Not too long ago there was a study done comparing the 1936 100M-sprint champion Jesse Owens to the current 100M-sprint champion Usain Bolt. It was determined that Bolt would have finished 14 feet ahead of Owens based upon their best times. However if we take a closer look, things are not always as they seem. Usain Bolt was able to use modern starting blocks to get a faster start; Owens had to dig a hole in the soft track to help him get a decent push-off to start the race. Bolt also had the advantage of running on the fastest synthetic track in the world using high tech track shoes; Owens ran on a track of burnt wood cinders, which robbed his legs of energy and power, never mind the inferior track shoes he wore at the time. When scientists factored in all those things to determine both men’s actual relative speed, the 14-foot lead Bolt had would be reduced to almost nothing. In fact its even possible that Jesse Owens would have even beaten Usain Bolt!
What does all that tell us about the body and human physical development? It indicates that even with all the new advances in training, nutrition and technology, the physical component is still very hard to improve dramatically at the elite level. It’s been 80 years since Owens ran the 100M and he would still be one of the worlds best if not the best today. Yes, overall athletes have improved but there are limits to the physical improvement. The question is how much more can we really squeeze out of our bodies? I studied exercise science in college and trained for years myself trying to improve my physical ability. What I found was that physical improvements can be made, but it can only go so far and last so long, one injury can set you back months. The good news is that soccer is not just a physical game; in fact it is more of a thinking game than anything else. If I start sprinting before you, it doesn’t matter if you are actually faster than me, what matters is that my anticipation of the play made me faster than you! That’s the soccer brain in action. The best player I have ever coached was an average college athlete, but he possessed an incredible soccer IQ along with superior technique. I fully expect him to be in the MLS in the next couple years. The famous Johan Cruyff said, “football is a game you play with your brain.” He understood better than anyone that intelligence could over come the physical elements. I would be interested in knowing how increasing your maximum bench press or lifting your biceps will help your soccer ability? I see so many teams and players nowadays putting on too much muscle and losing all their fluidity, flexibility and quickness on the field, they actually end up making themselves slower and bigger. It flat out doesn’t make sense to me. Ryan Giggs played into his 40’s by doing yoga and maintaining a very low body weight, he sheds some light into what intelligent training is comprised of. Giggs stayed light, agile and flexible and in return he had a long successful career. I could write forever on the physical aspects of soccer training but let me try and sum it up quickly. The future of the game isn’t in the weight room or on the running track. The future of the game is in developing the soccer brain. Think about this, how many professional teams this year are not winning the championship because of their lack of fitness? The answer in my opinion is zero; plain and simple, fitness is not the determining factor to winning at any level. The physical component is not the answer, of course all teams need to be fit but that’s a pre-requisite. Does Barcelona win because they are fitter, bigger and can bench press more? Nope! If you look at the body type of high level soccer players the gluteus maximus and core (abdominals, low back) are the areas that matter the most. Look at Sergio Aguerro, Messi, Suarez and Hazard , they all possess powerful strong glutes for maximum power which equals speed, add to that a strong core and fluid, lean and flexible upper bodies with a low body fat percentage and bodyweight. The science behind the physical conditioning in soccer is fairly simple to understand. However, the science behind developing the soccer brain is still in its infancy.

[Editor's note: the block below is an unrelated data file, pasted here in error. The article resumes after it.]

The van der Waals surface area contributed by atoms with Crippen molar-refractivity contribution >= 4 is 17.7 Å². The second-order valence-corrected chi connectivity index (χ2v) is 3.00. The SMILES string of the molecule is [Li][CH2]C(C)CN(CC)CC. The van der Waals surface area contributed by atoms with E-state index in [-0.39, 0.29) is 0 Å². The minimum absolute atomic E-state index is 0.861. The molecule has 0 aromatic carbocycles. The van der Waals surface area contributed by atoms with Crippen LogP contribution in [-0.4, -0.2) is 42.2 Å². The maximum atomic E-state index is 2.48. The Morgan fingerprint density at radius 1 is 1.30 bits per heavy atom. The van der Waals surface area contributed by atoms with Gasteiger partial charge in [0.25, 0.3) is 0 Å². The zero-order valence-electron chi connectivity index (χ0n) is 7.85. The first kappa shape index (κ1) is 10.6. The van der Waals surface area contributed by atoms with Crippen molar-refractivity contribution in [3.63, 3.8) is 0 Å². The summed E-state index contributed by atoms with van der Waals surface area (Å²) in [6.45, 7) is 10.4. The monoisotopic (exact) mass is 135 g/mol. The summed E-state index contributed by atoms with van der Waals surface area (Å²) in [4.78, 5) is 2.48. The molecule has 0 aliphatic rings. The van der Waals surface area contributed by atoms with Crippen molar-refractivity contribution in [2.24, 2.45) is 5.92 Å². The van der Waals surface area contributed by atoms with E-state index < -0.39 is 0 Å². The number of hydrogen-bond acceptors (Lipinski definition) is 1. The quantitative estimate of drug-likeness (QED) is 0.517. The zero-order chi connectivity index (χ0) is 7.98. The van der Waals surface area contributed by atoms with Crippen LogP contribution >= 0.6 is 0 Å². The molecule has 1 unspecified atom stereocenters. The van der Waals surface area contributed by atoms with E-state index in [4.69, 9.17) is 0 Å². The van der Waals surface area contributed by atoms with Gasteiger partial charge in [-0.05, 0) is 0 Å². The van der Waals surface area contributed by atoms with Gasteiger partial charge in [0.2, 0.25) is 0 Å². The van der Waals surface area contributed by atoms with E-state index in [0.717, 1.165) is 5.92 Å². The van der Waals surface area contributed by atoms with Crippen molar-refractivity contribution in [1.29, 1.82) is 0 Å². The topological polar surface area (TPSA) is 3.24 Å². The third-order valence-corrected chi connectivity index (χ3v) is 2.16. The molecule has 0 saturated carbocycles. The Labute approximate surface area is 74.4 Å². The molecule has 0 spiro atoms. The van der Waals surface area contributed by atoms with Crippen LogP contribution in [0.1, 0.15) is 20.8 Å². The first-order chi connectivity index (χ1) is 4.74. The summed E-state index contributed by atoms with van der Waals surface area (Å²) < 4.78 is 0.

The brain is the next frontier and the potential is massive. Cognitive soccer coaching methods have the ability increase players attention spans, increase their ability to focus, program their subconscious minds for success, help them become overall better learners, train them to be better problem solvers, teach them the game in a way the brain naturally is meant to learn and will help them to execute upon their decisions with expert technique. The future of cognitive soccer development will ultimately encompass more than just soccer, it will require a cognitive centered lifestyle in order for players to reach their full potential. In five or ten years from now I can see clubs and teams employing many types of specialized coaches, one of those specialists will certainly be a cognitive soccer development coach.
If you are interested in taking my “Online Cognitive Instructors Diploma Course” visit www.soccersmarttraining.com